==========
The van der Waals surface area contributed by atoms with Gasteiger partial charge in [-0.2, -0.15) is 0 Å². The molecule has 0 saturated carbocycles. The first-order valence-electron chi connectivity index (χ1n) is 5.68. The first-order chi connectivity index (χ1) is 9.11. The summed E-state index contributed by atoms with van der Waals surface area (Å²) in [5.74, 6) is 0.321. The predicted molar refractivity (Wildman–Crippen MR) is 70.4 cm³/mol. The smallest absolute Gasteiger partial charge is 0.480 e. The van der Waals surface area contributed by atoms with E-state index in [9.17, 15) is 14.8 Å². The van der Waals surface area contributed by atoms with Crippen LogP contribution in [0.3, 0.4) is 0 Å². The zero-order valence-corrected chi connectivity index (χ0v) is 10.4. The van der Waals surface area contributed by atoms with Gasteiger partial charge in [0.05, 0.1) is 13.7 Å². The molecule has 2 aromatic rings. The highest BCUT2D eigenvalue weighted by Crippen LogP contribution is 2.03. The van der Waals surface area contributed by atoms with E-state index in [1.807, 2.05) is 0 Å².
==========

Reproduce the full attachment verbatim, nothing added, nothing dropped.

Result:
The van der Waals surface area contributed by atoms with Gasteiger partial charge in [-0.2, -0.15) is 0 Å². The molecule has 0 saturated carbocycles. The first-order valence-electron chi connectivity index (χ1n) is 5.68. The first-order chi connectivity index (χ1) is 9.11. The summed E-state index contributed by atoms with van der Waals surface area (Å²) in [5.74, 6) is 0.321. The predicted molar refractivity (Wildman–Crippen MR) is 70.4 cm³/mol. The smallest absolute Gasteiger partial charge is 0.480 e. The van der Waals surface area contributed by atoms with E-state index in [9.17, 15) is 14.8 Å². The van der Waals surface area contributed by atoms with Crippen LogP contribution in [0.3, 0.4) is 0 Å². The zero-order valence-corrected chi connectivity index (χ0v) is 10.4. The van der Waals surface area contributed by atoms with Gasteiger partial charge in [0.05, 0.1) is 13.7 Å². The molecule has 2 aromatic rings. The highest BCUT2D eigenvalue weighted by Crippen LogP contribution is 2.03. The van der Waals surface area contributed by atoms with E-state index in [1.807, 2.05) is 0 Å².